Although one worker (the distinctive Declan Mulholland) initially bristles at the way Sandra chides him about the strain he’s putting on his back, he quickly realises that she’s talking sense and begins to lift the boxes just like she suggests. Another worker (Ken Kitson) is quick to pop by with an offer of a cup of tea whilst Denis Swainson (John Bardon) seems equally as affable.

But there’s a sting in Swainson’s tale which is connected to his daughter, Barbara (Vanessa Paine).  Barbara is sixteen years old and devastated to be told by Sandra that she’s pregnant.

Vulnerable and worried, Barbara is insistent that her father can’t be told. But when Sandra unwisely drops some broad hints to Mr Swainson, it results in a black eye for Barbara (who is also kicked out of the family home).  I find it interesting that this storyline veers off in a rather unexpected way.  We seem to have been set up for another happy ending – Barbara and her father coming together thanks to Sandra’s intervention – but this is brutally snatched away in an instant.

The episode also deliberately doesn’t follow this story to its natural conclusion. Mr Swainson hits Barbara off-screen (and doesn’t appear again after the scene he shares with Sandra).  It’s made painfully clear to Sandra that she had no cause to meddle in the case and that her rash action has only made a bad situation much worse.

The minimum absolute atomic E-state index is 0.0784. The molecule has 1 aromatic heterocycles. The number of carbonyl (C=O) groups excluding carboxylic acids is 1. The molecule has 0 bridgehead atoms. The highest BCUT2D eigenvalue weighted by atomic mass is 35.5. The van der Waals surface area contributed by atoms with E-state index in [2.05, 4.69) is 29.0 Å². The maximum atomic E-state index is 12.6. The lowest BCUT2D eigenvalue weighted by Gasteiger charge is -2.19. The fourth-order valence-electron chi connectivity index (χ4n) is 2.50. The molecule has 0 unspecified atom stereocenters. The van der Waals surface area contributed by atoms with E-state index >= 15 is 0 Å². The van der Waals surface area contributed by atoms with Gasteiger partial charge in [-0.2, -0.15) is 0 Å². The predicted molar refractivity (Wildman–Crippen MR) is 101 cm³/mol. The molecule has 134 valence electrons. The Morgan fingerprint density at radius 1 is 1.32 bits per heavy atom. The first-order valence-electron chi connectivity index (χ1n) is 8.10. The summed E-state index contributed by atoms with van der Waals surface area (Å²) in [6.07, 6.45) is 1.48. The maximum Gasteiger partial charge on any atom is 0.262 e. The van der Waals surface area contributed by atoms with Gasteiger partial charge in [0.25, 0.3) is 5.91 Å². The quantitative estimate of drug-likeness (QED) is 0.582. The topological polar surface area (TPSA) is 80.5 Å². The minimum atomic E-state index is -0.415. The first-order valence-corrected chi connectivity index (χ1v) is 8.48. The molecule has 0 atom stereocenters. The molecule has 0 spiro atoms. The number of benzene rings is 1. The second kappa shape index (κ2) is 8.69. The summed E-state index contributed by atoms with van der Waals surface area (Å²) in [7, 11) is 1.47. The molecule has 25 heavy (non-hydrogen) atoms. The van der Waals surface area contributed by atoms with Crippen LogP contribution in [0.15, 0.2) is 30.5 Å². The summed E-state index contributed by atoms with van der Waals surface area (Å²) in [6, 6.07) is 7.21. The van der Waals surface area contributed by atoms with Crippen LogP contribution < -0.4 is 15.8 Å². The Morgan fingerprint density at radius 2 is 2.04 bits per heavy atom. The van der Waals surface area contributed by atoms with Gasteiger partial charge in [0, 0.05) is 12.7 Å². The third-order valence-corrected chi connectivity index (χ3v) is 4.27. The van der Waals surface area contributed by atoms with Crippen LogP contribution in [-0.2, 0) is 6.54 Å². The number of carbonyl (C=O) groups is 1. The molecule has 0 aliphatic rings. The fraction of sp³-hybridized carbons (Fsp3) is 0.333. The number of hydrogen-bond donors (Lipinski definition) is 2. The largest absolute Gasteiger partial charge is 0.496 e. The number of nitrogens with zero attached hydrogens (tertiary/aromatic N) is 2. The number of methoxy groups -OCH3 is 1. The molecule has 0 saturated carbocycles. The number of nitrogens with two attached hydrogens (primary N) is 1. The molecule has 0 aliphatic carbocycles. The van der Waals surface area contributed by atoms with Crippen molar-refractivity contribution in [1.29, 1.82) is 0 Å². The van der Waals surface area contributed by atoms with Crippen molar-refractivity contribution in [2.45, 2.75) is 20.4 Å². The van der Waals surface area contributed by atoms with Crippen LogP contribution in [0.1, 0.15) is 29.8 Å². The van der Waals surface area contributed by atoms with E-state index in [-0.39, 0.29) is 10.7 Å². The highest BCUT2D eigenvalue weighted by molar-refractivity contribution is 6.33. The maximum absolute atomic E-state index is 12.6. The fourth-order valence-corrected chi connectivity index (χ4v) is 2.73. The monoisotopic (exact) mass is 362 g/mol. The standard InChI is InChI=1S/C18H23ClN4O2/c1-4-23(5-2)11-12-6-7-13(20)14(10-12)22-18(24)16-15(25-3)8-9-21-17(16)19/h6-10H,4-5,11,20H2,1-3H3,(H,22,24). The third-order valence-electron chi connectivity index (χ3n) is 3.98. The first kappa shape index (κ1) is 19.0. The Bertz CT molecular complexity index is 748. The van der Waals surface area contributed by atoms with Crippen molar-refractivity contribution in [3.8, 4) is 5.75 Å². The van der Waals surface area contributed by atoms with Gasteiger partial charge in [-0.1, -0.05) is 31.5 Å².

Angels always favoured storytelling from the nurses point of view. It would switch viewpoints as and when required, but since Sandra is prevented from speaking to Mr Swainson again it makes sense for the viewers to also be denied the opportunity to see him.

The three separate storylines – Ann, Pat and Barbara – are all decent enough when taken in isolation, but the way they meld into each other is the episode’s main strength.

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One thought on “Angels – Facing Up (25th May 1976)

  1. Perhaps Nurse Ling exudes an aura of being able to carry herself that precludes the workmen from messing her about. Looking at Angela Bruce’s CV, it looks like about half the roles that she’s played over the last 50 years have been health professionals of some description (including an obscure biopic of Mary Seacole).

    Looking at my notes for this one, I see that I was impressed by Derek Martinus’ direction and how it draws out the nuances of characters’ interactions:

    Moments of interest come from the nuances rather than the stories themselves, particularly occasional small moments of inconsiderate bedside manner – there’s a fascinating exchange between a doctor and the patient whose waters have broken a month early, in which his every response fails to assuage the woman’s worries.

    Derek Martinus’ characteristic big close-ups in intense exchanges help to bring out these undercurrents. Perhaps the best moment is when the patient finally breaks down in tears and exposes her fear and vulnerability. In her previous scene with Nurse Rutherford we saw the professional fail to show the empathy and attention that one would hope for, setting up a tension for their next meeting. The patient’s moment of greatest vulnerability is shown in a CU that lasts for a long time, with the nurse out of shot. The withheld information of how the nurse is reacting becomes increasingly important for the viewer, encouraging us to pay close attention as we look for indications in the patient’s expression.

    Liked by 1 person